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Sthiti (P. ṭhiti; T. gnas pa གནས་པ་; C. zhu; J. jū; K. chu 住) is translated as abiding, continuance, maturation, etc. It is the characteristic of conditioned things to remain or abide for a moment before decaying and then ceasing.

Sanskrit tradition

In the Sanskrit tradition, sthiti is a characteristic of all conditioned things (saṃskṛta).

Sthiti is identified in the following contexts:

In the Abhidharma tradition of the Vaibhāṣika school, formations not concurrent with mind (aka non-concurrent formations) are understood as substantially existent entities. In the Sautrantika Abhidharma and in the Higher Abhidharma traditions, these formations are understood as imputations that arise from the mind.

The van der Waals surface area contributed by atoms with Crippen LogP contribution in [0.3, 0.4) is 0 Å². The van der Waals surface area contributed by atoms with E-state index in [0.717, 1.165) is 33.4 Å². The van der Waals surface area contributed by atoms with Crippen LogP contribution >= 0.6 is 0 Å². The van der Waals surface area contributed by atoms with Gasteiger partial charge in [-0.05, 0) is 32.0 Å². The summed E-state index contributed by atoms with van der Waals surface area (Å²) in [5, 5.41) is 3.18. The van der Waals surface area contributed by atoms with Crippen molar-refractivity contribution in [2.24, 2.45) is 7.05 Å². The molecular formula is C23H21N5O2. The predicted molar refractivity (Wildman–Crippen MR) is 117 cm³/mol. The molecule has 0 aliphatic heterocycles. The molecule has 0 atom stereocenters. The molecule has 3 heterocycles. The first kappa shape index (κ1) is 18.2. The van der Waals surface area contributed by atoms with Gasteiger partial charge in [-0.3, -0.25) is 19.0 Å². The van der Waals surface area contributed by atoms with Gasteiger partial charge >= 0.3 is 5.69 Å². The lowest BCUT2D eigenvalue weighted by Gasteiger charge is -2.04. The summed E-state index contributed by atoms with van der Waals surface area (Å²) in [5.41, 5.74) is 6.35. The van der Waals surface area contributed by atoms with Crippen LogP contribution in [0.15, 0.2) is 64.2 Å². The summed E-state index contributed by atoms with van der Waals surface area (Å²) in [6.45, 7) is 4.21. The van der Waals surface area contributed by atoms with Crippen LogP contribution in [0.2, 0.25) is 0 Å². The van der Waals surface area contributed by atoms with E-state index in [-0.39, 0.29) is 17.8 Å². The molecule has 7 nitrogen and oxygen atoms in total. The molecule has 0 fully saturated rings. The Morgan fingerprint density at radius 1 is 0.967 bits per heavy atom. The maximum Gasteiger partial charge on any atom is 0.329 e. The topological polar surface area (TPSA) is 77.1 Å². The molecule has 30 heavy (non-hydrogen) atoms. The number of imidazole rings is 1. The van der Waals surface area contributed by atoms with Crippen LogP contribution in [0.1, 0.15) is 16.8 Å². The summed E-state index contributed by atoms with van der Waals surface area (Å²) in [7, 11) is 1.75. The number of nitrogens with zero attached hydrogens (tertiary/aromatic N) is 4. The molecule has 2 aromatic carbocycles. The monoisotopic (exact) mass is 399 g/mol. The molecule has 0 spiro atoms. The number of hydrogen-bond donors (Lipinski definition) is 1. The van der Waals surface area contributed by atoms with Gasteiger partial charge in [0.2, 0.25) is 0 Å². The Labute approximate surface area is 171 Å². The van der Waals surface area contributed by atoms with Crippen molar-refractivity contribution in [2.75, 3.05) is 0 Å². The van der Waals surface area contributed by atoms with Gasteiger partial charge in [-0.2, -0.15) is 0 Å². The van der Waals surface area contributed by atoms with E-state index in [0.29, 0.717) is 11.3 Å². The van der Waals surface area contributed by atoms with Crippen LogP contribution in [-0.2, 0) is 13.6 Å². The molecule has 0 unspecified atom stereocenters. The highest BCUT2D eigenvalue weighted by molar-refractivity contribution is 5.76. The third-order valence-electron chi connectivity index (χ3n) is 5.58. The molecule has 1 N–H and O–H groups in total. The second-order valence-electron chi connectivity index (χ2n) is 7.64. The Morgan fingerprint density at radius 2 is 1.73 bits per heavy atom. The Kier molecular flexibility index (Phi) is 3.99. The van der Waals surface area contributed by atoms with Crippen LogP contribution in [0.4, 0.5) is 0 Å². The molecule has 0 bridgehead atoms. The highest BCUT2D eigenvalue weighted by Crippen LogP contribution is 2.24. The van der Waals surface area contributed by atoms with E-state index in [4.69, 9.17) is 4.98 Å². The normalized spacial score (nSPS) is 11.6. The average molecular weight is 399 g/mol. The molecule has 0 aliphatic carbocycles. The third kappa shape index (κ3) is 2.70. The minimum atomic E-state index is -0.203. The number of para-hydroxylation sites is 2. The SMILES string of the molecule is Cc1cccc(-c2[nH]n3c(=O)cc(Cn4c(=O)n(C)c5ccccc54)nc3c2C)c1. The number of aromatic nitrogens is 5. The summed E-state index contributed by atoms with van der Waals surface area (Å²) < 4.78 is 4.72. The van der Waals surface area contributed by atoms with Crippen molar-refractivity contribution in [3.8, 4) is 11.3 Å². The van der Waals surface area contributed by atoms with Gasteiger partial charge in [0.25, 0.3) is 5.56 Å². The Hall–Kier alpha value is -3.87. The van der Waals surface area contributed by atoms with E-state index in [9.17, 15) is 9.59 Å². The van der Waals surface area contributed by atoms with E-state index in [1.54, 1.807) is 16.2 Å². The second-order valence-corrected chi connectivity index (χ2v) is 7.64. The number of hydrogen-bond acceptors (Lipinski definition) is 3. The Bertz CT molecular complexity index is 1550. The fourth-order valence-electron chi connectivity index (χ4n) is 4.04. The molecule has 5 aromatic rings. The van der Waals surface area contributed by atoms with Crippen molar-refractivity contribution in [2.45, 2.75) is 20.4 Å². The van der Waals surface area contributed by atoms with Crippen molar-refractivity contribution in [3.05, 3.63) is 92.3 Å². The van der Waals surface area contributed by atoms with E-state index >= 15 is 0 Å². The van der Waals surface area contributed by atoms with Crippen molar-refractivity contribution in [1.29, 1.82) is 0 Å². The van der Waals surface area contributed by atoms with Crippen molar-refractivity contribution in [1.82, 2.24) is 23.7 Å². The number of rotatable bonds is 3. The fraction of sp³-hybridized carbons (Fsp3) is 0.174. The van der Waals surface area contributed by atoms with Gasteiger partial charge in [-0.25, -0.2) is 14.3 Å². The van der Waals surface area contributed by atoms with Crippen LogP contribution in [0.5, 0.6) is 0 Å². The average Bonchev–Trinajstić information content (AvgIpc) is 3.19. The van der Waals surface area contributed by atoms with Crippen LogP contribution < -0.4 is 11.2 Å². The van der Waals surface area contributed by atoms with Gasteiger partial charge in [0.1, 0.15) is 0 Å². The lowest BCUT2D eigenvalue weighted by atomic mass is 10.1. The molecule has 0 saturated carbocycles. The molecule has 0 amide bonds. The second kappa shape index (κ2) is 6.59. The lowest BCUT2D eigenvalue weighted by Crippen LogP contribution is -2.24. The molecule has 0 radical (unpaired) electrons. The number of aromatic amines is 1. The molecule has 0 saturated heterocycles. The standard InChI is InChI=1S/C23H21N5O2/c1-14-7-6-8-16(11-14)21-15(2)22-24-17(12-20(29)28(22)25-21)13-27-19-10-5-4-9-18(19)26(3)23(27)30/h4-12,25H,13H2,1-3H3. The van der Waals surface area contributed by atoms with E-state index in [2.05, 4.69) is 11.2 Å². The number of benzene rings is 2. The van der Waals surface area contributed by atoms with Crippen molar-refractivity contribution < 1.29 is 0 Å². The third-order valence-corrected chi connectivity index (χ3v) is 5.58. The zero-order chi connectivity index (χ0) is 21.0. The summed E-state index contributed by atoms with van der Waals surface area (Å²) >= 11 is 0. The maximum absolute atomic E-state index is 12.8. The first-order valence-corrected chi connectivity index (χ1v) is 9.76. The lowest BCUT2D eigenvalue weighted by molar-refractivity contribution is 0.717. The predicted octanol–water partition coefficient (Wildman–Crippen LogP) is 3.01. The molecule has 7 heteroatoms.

Pali tradition

A Comprehensive Manual of Abhidhamma states:

Nevertheless, though seemingly infinitesimal, each mind-moment in turn consists of three sub-moments—arising (uppāda), presence (ṭhiti), and dissolution (bhanga). Within the breadth of a mind-moment, a citta arises, performs its momentary function, and then dissolves, conditioning the next citta in immediate succession. Thus, through the sequence of mind-moments, the flow of consciousness continues uninterrupted like the waters in a stream.[1]


  1. Bhikkhu Bodhi 2000, s.v. "Compendium of the Cognitive Process".